Tuesday, September 13, 2011

A Dimension Not Only of Sight and Sound, but of Mind

After finishing Catton, I sneaked Edwin A. Abbott's Flatland into my schedule last week. I heard about this book from somebody when I was a kid; likely it was my uncle Russell, who used to give me mathematical brain teasers. I knew that the story involved a creature from a two-dimensional word who watched a sphere pass through his universe, and that the story eventually went to our world and challenged the book's readers to imagine a world of four dimensions. But Abbott surprised me with some other worlds of the imagination as well.

The most surprising world had nothing to do with geometry and everything to do with politics. In Flatland, all men are polygons, and the size of their interior angles indicates their mental capacity. The most menial laborers and guards are isosceles triangles with apexes of only a couple of degrees. The most advanced men have so many sides, they are practically circles; each angle of such a creature is almost 180 degrees. But at least the men have brains. Women are all just straight lines -- no interior space at all, no interior angles, no brains. The men tell the women that they adore them and talk to them of love, duty, right, wrong, pity, and hope. But behind their backs, the men say what they really think: women are mindless, and these women's topics are "irrational" concepts with no existence. They keep up the fiction with the women, explains the square first-person narrator, only "to control feminine exuberances." Women and small-brained men are disposable; the society kills them without hesitation if economics or state security suggests the deed. I know some real-world people tend to think this way, but to envision an entire culture living out this creed requires almost as much imagination as picturing the world of four dimensions. Doesn't the circle who kills a useless line who believes in duty throw the game by having done his duty?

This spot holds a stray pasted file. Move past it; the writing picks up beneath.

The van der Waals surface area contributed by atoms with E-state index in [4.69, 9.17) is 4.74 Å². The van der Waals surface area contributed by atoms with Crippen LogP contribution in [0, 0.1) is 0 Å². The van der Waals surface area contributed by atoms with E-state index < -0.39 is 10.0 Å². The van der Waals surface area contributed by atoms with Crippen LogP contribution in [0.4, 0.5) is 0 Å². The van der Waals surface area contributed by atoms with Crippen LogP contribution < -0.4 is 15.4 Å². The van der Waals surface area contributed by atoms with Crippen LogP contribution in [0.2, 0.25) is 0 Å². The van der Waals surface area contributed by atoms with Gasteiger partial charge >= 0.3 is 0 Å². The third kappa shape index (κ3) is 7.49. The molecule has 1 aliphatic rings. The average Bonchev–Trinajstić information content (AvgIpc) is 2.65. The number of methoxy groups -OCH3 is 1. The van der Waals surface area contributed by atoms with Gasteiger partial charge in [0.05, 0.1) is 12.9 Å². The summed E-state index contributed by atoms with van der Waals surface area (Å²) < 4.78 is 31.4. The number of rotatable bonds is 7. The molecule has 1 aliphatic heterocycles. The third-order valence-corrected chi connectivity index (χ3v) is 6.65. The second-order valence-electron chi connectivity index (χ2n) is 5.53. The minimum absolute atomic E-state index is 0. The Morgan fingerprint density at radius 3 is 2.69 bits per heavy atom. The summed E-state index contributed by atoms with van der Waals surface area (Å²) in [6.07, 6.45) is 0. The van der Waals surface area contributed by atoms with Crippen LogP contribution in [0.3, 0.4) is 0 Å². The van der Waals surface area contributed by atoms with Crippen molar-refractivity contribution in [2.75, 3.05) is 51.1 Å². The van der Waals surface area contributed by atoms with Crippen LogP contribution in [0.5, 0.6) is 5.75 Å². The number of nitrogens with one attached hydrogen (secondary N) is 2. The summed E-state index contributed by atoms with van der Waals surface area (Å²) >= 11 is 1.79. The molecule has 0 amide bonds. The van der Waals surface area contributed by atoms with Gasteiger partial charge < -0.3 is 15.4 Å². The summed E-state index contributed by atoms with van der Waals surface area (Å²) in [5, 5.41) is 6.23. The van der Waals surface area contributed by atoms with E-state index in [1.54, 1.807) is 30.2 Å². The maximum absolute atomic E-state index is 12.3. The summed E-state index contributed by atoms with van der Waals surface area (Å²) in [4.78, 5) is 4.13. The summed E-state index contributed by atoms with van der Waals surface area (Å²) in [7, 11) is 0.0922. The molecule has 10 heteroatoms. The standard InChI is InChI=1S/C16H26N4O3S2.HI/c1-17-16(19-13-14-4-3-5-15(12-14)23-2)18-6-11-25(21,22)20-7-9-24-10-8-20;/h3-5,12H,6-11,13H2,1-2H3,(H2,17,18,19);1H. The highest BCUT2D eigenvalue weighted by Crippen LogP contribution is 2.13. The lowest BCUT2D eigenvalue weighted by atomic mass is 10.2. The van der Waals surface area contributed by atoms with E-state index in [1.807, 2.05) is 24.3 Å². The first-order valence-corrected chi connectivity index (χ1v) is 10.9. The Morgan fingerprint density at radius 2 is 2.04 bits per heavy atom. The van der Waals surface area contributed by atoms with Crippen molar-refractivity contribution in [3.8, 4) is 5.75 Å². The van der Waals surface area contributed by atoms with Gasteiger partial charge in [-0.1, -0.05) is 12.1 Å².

After a full half of the book covering these social conditions of Flatland, I found the geometrically challenging images I expected in the second half. One day in moving around Flatland, the square finds a community of one-dimensional creatures living out their lives in a single line. The square talks to the one-dimensional king and tries to explain the second dimension to him. "Imagine space stretching out to the right and left," he says, but the king has no way to imagine right and left. The square tries moving in and out of the line to demonstrate his extra dimension, but the line king (I realized how that sounds only after I wrote it -- this is one of the few times you'll find the words "no pun intended" spoken truthfully) only sees a creature appear and then disappear. When the sphere visits Flatland and tries to tell the square to imagine space going up and down as well as north to south and east to west, he finds his task just as hopeless. Then when the sphere passes through Flatland, the square just sees a circle appear, get bigger, get smaller, and then disappear. So the sphere takes the square to Spaceland (three-dimensional space), where he suddenly gets the big picture. Interestingly, it's the square who tries to explore the idea of four-dimensional space, and his speculations make no sense to the sphere.

But the square's real audience is the reader, and his arguments and analogies worked on me to an extent. The first comment that conjured the vision in my mind had to do with what we consider "inside." In Lineland, people see each other as points; every person considers the line between his endpoints as his inside. But the square sees the lines in their entirety. The square himself has four linear, visible sides; since he can't see his interior area, he considers that his inside. But the sphere sees the square from the vantage point of three-dimensional space and sees the whole square at once. A cube, he points out, has six, two-dimensional, visible sides, and a three-dimensional interior volume hidden from view. But, says the square, if I see the inside of the king of Lineland, and you see my inside, wouldn't the cube's inside be visible to a creature from a four-dimensional world?